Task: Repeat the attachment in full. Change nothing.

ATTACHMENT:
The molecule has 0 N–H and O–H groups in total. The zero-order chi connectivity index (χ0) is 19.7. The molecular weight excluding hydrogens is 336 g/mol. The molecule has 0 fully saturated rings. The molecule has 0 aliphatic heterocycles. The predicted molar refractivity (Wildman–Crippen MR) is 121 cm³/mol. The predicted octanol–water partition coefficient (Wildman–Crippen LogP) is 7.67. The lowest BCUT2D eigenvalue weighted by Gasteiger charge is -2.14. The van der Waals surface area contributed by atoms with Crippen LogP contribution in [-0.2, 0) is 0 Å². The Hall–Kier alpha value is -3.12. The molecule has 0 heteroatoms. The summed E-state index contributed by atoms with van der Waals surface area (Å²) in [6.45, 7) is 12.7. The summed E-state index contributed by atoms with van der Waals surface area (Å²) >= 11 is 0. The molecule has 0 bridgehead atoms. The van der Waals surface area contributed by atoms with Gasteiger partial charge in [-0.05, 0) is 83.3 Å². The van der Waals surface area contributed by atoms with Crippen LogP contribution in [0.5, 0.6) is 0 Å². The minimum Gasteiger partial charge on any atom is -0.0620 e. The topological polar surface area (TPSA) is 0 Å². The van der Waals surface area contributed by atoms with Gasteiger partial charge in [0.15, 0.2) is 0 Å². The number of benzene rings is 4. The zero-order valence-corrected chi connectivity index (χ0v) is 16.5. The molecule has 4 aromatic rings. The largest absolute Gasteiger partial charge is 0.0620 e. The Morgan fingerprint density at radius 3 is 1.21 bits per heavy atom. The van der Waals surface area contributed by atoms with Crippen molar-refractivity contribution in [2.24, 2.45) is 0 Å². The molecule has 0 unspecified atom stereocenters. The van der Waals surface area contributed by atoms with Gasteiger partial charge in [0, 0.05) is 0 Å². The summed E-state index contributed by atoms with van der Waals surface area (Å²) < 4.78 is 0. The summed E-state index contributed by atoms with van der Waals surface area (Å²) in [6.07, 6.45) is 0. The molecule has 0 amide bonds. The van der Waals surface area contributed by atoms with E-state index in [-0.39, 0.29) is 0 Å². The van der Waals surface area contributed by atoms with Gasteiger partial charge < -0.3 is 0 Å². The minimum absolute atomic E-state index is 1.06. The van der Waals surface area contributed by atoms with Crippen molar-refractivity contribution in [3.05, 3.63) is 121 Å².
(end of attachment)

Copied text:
The molecule has 0 N–H and O–H groups in total. The zero-order chi connectivity index (χ0) is 19.7. The molecular weight excluding hydrogens is 336 g/mol. The molecule has 0 fully saturated rings. The molecule has 0 aliphatic heterocycles. The predicted molar refractivity (Wildman–Crippen MR) is 121 cm³/mol. The predicted octanol–water partition coefficient (Wildman–Crippen LogP) is 7.67. The lowest BCUT2D eigenvalue weighted by Gasteiger charge is -2.14. The van der Waals surface area contributed by atoms with Crippen LogP contribution in [-0.2, 0) is 0 Å². The Hall–Kier alpha value is -3.12. The molecule has 0 heteroatoms. The summed E-state index contributed by atoms with van der Waals surface area (Å²) in [6.45, 7) is 12.7. The summed E-state index contributed by atoms with van der Waals surface area (Å²) >= 11 is 0. The molecule has 0 bridgehead atoms. The van der Waals surface area contributed by atoms with Gasteiger partial charge in [-0.05, 0) is 83.3 Å². The van der Waals surface area contributed by atoms with Crippen LogP contribution in [0.5, 0.6) is 0 Å². The minimum Gasteiger partial charge on any atom is -0.0620 e. The topological polar surface area (TPSA) is 0 Å². The van der Waals surface area contributed by atoms with Gasteiger partial charge in [0.15, 0.2) is 0 Å². The number of benzene rings is 4. The zero-order valence-corrected chi connectivity index (χ0v) is 16.5. The molecule has 4 aromatic rings. The largest absolute Gasteiger partial charge is 0.0620 e. The Morgan fingerprint density at radius 3 is 1.21 bits per heavy atom. The van der Waals surface area contributed by atoms with Crippen molar-refractivity contribution in [2.24, 2.45) is 0 Å². The molecule has 0 unspecified atom stereocenters. The van der Waals surface area contributed by atoms with Gasteiger partial charge in [0, 0.05) is 0 Å². The summed E-state index contributed by atoms with van der Waals surface area (Å²) < 4.78 is 0. The summed E-state index contributed by atoms with van der Waals surface area (Å²) in [6.07, 6.45) is 0. The molecule has 0 amide bonds. The van der Waals surface area contributed by atoms with E-state index in [-0.39, 0.29) is 0 Å². The van der Waals surface area contributed by atoms with Gasteiger partial charge < -0.3 is 0 Å². The minimum absolute atomic E-state index is 1.06. The van der Waals surface area contributed by atoms with Crippen molar-refractivity contribution in [3.05, 3.63) is 121 Å².